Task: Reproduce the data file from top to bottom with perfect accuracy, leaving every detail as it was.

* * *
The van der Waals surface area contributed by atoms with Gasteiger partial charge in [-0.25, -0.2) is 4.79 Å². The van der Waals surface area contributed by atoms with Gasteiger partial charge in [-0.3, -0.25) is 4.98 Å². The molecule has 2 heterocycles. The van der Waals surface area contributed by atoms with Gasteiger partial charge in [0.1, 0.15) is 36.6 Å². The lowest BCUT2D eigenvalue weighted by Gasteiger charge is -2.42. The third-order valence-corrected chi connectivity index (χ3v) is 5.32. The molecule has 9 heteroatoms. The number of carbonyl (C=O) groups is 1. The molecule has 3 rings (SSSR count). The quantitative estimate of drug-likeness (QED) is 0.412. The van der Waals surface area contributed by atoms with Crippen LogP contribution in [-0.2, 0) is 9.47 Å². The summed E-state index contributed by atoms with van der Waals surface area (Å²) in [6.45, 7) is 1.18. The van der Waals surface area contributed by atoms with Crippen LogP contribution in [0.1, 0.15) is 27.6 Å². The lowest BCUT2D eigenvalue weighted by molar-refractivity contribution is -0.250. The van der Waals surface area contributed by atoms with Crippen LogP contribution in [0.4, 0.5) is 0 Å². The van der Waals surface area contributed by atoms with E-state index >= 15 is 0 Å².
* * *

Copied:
The van der Waals surface area contributed by atoms with Gasteiger partial charge in [-0.25, -0.2) is 4.79 Å². The van der Waals surface area contributed by atoms with Gasteiger partial charge in [-0.3, -0.25) is 4.98 Å². The molecule has 2 heterocycles. The van der Waals surface area contributed by atoms with Gasteiger partial charge in [0.1, 0.15) is 36.6 Å². The lowest BCUT2D eigenvalue weighted by Gasteiger charge is -2.42. The third-order valence-corrected chi connectivity index (χ3v) is 5.32. The molecule has 9 heteroatoms. The number of carbonyl (C=O) groups is 1. The molecule has 3 rings (SSSR count). The quantitative estimate of drug-likeness (QED) is 0.412. The van der Waals surface area contributed by atoms with Crippen LogP contribution in [-0.2, 0) is 9.47 Å². The summed E-state index contributed by atoms with van der Waals surface area (Å²) in [6.45, 7) is 1.18. The van der Waals surface area contributed by atoms with Crippen LogP contribution in [0.1, 0.15) is 27.6 Å². The lowest BCUT2D eigenvalue weighted by molar-refractivity contribution is -0.250. The van der Waals surface area contributed by atoms with Crippen LogP contribution in [0.4, 0.5) is 0 Å². The van der Waals surface area contributed by atoms with E-state index >= 15 is 0 Å².